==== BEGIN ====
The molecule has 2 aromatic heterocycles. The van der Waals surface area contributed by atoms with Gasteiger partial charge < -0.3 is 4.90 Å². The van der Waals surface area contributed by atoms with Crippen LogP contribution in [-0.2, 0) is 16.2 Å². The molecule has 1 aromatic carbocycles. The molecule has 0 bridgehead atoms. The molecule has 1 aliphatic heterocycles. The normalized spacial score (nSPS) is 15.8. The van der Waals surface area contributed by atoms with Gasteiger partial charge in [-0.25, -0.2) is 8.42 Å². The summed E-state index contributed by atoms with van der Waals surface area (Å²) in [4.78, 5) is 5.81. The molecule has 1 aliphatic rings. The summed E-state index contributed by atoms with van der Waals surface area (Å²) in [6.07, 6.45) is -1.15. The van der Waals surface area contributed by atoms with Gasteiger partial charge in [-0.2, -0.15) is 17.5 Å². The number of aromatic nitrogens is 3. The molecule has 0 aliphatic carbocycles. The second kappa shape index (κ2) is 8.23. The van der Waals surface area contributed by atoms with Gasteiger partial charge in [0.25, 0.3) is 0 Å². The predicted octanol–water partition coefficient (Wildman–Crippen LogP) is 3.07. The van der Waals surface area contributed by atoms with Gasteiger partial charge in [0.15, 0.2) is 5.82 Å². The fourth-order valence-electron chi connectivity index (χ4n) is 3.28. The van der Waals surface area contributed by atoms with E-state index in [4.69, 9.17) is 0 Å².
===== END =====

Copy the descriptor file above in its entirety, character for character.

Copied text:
The molecule has 2 aromatic heterocycles. The van der Waals surface area contributed by atoms with Gasteiger partial charge < -0.3 is 4.90 Å². The van der Waals surface area contributed by atoms with Crippen LogP contribution in [-0.2, 0) is 16.2 Å². The molecule has 1 aromatic carbocycles. The molecule has 0 bridgehead atoms. The molecule has 1 aliphatic heterocycles. The normalized spacial score (nSPS) is 15.8. The van der Waals surface area contributed by atoms with Gasteiger partial charge in [-0.25, -0.2) is 8.42 Å². The summed E-state index contributed by atoms with van der Waals surface area (Å²) in [4.78, 5) is 5.81. The molecule has 1 aliphatic rings. The summed E-state index contributed by atoms with van der Waals surface area (Å²) in [6.07, 6.45) is -1.15. The van der Waals surface area contributed by atoms with Gasteiger partial charge in [-0.2, -0.15) is 17.5 Å². The number of aromatic nitrogens is 3. The molecule has 0 aliphatic carbocycles. The second kappa shape index (κ2) is 8.23. The van der Waals surface area contributed by atoms with Gasteiger partial charge in [0.25, 0.3) is 0 Å². The predicted octanol–water partition coefficient (Wildman–Crippen LogP) is 3.07. The van der Waals surface area contributed by atoms with Gasteiger partial charge in [0.15, 0.2) is 5.82 Å². The fourth-order valence-electron chi connectivity index (χ4n) is 3.28. The van der Waals surface area contributed by atoms with E-state index in [4.69, 9.17) is 0 Å².